Torn corsets, private jets, and masked balls sound lovely. But they are so far removed from most millennial’s lifestyles that they may fail to make hearts go pitter-patter. We need books that combine heart with the ever-present existential dread that those under 40 who are struggling constantly feel.
The Affordable Home Next Door
Anna has gone from an adorable child actress playing an orphan, to a woman in her mid-30's who’s never had a home of her own. All week she works at a theater concession stand only to return home to serve her 3 homelier (by popular beauty standards) roommates. Every weekend she views apartments with her best friends. Some places are teases that would never be within her reach. Others are horrible for her. Anna worries that before long she’s going to have to settle for whatever place will take her and her credit score.
Little does she realize that she’s about to meet the apartment of her dreams. She doesn’t know what’s more impossible to believe; love or the fact that utilities are included.
Oh, and the agent is pretty cute and also there. Did I mention the walk-in closet though?
Healthcare Takes Heart
Michael is a medical resident raised to believe that those without insurance deserve inferior treatment. He’s also never been in love since his college girlfriend broke-up with him. The soon-to-be doctor needs someone who can fix his heart and his understanding of affordable healthcare. Luckily the universe, unlike Congress, is about to do something about that.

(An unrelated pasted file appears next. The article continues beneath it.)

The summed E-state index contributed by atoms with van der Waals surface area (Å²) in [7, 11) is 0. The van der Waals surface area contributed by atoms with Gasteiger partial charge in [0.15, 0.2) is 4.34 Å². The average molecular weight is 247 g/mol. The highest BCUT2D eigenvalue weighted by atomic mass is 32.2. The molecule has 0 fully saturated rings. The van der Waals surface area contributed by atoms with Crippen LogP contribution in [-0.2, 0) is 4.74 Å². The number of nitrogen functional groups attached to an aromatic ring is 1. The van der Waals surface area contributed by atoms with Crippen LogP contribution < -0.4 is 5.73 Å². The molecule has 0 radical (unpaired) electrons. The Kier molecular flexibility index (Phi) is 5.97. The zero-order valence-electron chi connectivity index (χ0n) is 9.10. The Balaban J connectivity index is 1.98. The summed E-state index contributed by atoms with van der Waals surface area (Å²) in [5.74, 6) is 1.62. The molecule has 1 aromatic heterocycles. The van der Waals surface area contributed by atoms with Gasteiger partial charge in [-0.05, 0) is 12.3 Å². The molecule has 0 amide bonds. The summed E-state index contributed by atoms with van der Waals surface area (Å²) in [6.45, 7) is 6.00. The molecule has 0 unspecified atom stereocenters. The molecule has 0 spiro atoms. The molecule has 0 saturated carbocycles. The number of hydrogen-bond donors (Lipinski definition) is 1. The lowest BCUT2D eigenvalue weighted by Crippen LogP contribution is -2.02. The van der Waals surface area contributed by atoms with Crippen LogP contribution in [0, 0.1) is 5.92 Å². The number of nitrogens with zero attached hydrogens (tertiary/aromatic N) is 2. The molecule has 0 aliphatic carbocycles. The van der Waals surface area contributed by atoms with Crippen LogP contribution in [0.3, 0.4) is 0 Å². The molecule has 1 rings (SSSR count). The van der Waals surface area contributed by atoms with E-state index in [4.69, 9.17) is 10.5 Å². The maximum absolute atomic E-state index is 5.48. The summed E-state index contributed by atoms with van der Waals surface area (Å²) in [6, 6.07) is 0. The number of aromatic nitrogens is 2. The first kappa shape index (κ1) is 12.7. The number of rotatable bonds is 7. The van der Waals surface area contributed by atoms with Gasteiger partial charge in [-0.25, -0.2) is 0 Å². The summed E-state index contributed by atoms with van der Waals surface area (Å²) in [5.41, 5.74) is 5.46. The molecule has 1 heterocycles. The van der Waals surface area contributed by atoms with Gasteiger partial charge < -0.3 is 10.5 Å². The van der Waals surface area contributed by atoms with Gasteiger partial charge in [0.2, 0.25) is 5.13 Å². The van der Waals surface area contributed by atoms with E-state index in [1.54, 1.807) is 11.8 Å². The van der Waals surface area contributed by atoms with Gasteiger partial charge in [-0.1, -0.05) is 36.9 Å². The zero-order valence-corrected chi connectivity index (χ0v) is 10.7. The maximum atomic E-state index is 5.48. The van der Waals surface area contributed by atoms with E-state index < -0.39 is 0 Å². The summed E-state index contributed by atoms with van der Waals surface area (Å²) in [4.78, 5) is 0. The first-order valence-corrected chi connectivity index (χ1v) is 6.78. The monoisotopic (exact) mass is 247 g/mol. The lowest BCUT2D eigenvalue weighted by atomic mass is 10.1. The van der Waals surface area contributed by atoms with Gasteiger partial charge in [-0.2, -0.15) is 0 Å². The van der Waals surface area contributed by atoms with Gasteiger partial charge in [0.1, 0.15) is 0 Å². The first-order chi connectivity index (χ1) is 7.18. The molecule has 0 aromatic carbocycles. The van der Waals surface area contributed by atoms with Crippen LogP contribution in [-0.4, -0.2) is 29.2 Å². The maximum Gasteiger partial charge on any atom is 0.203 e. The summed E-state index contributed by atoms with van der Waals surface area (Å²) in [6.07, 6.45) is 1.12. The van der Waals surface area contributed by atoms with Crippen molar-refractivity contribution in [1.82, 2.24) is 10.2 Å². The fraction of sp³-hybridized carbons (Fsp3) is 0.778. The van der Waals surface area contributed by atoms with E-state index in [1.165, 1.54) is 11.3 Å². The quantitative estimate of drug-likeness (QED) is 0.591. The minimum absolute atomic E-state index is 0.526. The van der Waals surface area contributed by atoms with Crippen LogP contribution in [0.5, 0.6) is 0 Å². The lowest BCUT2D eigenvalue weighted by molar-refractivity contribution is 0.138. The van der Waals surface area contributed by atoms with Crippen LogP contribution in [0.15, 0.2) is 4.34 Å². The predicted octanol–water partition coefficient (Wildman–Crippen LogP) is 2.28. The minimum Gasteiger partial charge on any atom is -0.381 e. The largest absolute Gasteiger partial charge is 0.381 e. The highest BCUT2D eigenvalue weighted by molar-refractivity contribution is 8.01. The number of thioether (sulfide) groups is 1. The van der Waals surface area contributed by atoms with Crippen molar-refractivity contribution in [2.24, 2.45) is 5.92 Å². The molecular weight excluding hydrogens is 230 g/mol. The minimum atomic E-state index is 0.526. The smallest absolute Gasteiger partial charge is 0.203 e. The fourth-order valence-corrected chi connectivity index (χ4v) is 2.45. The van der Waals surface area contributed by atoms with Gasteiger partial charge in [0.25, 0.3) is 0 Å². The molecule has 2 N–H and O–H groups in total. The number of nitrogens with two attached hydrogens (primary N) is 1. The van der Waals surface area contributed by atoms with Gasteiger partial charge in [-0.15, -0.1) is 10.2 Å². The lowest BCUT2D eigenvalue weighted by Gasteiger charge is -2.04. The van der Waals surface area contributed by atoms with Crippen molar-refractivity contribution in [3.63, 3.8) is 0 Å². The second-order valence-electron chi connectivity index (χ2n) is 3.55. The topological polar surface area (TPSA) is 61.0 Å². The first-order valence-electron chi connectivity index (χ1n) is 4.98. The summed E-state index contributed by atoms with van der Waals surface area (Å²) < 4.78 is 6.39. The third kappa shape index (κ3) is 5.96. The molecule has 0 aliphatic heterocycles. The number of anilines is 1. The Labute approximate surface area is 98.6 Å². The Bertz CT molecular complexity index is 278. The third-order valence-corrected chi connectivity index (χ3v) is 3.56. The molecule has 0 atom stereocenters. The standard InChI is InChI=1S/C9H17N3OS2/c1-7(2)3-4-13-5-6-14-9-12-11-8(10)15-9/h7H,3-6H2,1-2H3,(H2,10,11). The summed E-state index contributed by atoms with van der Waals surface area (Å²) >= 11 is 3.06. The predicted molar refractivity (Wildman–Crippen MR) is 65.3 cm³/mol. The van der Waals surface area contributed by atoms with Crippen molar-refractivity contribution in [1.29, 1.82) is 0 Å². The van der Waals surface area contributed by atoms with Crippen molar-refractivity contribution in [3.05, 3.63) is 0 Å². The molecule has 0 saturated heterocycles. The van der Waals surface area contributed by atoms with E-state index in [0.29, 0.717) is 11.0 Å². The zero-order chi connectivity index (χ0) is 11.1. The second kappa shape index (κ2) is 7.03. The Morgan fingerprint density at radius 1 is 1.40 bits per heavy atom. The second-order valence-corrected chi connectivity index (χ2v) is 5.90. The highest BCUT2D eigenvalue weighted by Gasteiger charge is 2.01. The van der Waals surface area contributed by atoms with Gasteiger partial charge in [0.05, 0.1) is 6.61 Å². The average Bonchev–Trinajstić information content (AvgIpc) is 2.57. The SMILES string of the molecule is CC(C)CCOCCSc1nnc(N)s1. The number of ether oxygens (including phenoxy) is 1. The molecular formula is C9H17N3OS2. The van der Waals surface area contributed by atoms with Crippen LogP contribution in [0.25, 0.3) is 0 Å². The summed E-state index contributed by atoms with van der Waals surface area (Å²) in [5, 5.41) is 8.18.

Alesha, the manic pixie dream girl who also happens to be manic depressive and unable to get adequate medical attention, opens Michael’s eyes up to the failure of the current crisis. In the end, he must decide if he’s strong enough to fight for love and affordable healthcare.
Ben and the Above Zero Bank Balance
Ben is just a 20-something working to pay off his student loans as an Uber driver. One rainy day he goes to an ATM and discovers that his balance is far above zero. His heart and dreams swell. Yet he’s about to learn that money isn’t everything. Though it is actually pretty darn helpful. Still, him getting to know his new love interest is what will drive the story, as well as the realization that he has more mental energy to spend on relationships when he has money to spend on the necessities.
Wendy Does Women’s Rights
When Wendy decides to get an abortion because she’s not in a place where she is ready to have a kid, she is horrified to learn that the nearest clinic is a three-day drive away. Fortunately, her long-time friend (and crush) is able to drive her. Sparks fly as the two flee a group of anti-abortion activists intent on keeping Wendy and her fetus from getting to the clinic.
Will love, and Wendy’s right to decide what happens to her body, survive?